Egyptians Can Storm a Mosque. Why Can’t We?

Maybe we can learn a little from the Egyptian army, and I’m only being half facetious. Not that I agree with the wholesale slaughter of people, but the Egyptian military appears to have little tolerance for uprisings and Islamists.

Now wholesale slaughter may not be accurate. I’m not currently in Cairo and wasn’t during the last week of violence and hundreds of dead. As far as I can tell there has been no determination of massive loss of “innocent” lives. It may very well be mostly Muslim Brotherhood radicals. If that’s the case, it’s fine by me.

The most recent incident of Egyptian authorities and their intolerance for Islamists was at the Fateh Mosque in Rameses Square, Cairo. One report from a witness inside the mosque claimed that there were 700 people including women and children. One has to wonder if the women and children were to be used as human shields.

NBC news reported that armed men began entering the Fateh mosque last Friday night and on Saturday gunmen in the mosque “unleashed bullets at security officials below.” The gunmen were positioned on a minaret.

The Huffington Post reported that Egyptian security forces stormed the mosque after firing tear gas at hundreds of “Islamists” barricaded inside. Huff Po also reported that gunmen on a minaret fired first.

The New York Times described the scene similarly and also called the mosques occupants “Islamists.”

The Egyptian security forces did storm the mosque and cleared out the “Islamists.” They didn’t give a second thought to returning fire when fired upon from inside a mosque.

Although I feel for the innocent civilians being caught up in the violence, that’s not what this is about.

What surprised me, a little, was the liberal use of the word “Islamist” by the lefty news outlets. Although, not surprisingly, Al Jazeera made no mention of that word. They called them protesters.

In not one of the mainstream media articles I read was there any mention of “freedom fighter” or “insurgent.” I guess those terms are reserved for those who kill Americans.

It also appears that the mainstream media has little problem with the Egyptian security forces “rules of engagement.” Nowhere did I see any condemnation or any editorial comment regarding the firing upon or storming of a mosque. Funny how that is.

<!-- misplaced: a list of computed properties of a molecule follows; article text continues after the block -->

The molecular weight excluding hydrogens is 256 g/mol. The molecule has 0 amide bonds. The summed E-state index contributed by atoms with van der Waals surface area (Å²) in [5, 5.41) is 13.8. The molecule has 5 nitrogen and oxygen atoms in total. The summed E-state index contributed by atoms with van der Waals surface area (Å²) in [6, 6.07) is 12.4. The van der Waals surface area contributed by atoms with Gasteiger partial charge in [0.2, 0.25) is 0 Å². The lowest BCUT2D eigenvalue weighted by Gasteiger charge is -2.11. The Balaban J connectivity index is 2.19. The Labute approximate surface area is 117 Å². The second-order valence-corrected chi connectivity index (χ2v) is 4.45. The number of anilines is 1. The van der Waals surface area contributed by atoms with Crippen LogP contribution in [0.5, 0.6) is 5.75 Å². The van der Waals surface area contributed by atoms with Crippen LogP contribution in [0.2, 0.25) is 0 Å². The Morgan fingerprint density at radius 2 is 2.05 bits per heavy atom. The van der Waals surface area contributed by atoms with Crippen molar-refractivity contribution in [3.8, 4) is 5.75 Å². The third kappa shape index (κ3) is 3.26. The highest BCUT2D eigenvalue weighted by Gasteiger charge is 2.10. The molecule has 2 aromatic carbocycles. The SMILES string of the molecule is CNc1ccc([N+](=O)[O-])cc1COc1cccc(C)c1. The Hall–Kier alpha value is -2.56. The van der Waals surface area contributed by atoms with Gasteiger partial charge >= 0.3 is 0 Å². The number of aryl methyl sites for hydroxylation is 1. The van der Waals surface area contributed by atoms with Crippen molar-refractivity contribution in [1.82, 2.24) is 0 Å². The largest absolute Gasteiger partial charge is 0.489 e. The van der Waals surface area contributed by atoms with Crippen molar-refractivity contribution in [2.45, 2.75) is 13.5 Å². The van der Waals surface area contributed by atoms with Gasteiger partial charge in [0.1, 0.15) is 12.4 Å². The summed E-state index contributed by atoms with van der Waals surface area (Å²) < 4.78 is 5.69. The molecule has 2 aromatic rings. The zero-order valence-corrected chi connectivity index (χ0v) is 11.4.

So why don’t the Egyptian military or police appear to care? Simple; they want to win and do so quickly and decisively.

This prompted me to look back at America’s politically correct “rules of engagement” for some contrast.

It seems that if we fire upon a mosque even after being first fired upon, it will just lead to further jihadist recruiting and riots in the streets — that a mosque attack would just further the notion that America is at war with all of Islam.

A military spokesman said US soldiers do not enter mosques. They are to respect the sanctity and holiness of all places of worship. I wasn’t aware firing an AK-47 was integral to prayer.

During the Iraq war soldiers were forbidden from entering mosques even during a firefight without permission of senior commanders under consultation with Iraqi authorities.

A military strike that might have caused more than 30 civilian casualties had to be signed off by the Secretary of Defense. You read that right. The Secretary of Defense!

Yet even according to the Geneva Convention — a place of worship, a hospital or any structure that is used for military purposes is considered a “dual structure” and can be targeted.

So the politically correct girlie men that set American military engagement policy evidently believe the Geneva Convention doesn’t go far enough.

Andrew Exum, a former Army Ranger and counterinsurgency specialist said: “They (our leaders) are thinking – How’s that gonna play on Al Jazeera?”

In contrast, the Egyptian military evidently couldn’t care less what Al Jazeera thinks. That’s why they will most likely win. And that’s why we haven’t won a war since the Second World War and assuming we don’t change, why we never will again.

It’s a sad fact, but a fact nonetheless.